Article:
Tanner crab ( Chionoecetes bairdi ) are an economically important species that is threatened by ocean warming and Bitter Crab Disease, which is caused by an endoparasitic dinoflagellate, Hematodinium . Little is known about disease transmission or its link to host mortality, or how ocean warming will affect pathogenicity or host susceptibility. To better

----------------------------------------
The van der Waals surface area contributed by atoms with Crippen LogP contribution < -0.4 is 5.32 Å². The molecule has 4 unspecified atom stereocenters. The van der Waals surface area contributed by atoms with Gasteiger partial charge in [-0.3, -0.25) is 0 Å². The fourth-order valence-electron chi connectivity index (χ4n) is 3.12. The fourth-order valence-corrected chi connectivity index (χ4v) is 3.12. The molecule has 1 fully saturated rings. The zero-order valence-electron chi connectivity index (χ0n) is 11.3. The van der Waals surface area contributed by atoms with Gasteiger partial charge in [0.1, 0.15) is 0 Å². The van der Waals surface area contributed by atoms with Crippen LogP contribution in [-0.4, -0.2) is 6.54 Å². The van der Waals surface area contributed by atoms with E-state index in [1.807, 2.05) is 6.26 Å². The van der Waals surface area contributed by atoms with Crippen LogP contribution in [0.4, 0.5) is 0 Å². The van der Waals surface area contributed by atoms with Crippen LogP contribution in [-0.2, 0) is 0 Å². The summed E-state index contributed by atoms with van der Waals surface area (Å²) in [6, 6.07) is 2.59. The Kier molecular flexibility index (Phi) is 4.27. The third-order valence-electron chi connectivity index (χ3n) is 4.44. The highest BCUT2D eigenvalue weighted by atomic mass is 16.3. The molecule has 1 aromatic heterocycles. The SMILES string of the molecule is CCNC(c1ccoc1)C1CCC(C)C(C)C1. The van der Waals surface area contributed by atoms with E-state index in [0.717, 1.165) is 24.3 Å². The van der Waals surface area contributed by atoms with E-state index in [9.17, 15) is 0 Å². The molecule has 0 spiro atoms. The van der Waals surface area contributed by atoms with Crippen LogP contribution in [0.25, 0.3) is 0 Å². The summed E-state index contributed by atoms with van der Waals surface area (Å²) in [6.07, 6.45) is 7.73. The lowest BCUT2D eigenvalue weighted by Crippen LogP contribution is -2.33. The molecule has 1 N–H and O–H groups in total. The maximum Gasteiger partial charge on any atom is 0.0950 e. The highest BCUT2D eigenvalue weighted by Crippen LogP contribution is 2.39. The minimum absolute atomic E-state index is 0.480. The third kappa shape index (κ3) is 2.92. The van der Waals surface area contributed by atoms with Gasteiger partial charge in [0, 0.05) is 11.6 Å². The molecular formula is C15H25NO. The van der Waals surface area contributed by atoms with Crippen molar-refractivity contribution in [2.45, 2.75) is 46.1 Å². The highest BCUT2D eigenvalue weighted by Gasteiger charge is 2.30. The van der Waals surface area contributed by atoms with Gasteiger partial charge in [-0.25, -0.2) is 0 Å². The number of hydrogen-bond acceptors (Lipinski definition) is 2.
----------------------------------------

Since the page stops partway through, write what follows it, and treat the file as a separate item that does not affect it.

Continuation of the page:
understand how temperature and infection influence host physiology, we performed a temporal transcriptomic analysis on crab infected with Hematodinium and uninfected crab exposed to either ambient (7.5˚C), elevated (10˚C), or decreased (4˚C) temperature treatments. After assembling a transcriptome and performing a multifactor differential gene expression analysis, we found genes influenced by temperature in relation to infection, and detected some of those genes over time at the individual level using RNAseq data from one crab. Biological processes associated with those genes include lipid storage, transcription, response to oxidative stress, cell adhesion, and morphogenesis. Alteration in lipid storage and transcription provide insight into how temperature impacts energy allocation in Hematodinium infected crabs. Alteration in expression patterns in genes associated with morphogenesis could suggest hemocytes were changing morphology and/or type in response to temperature. This project provides insight into how Hematodinium infection could influence crab physiology as oceans warm.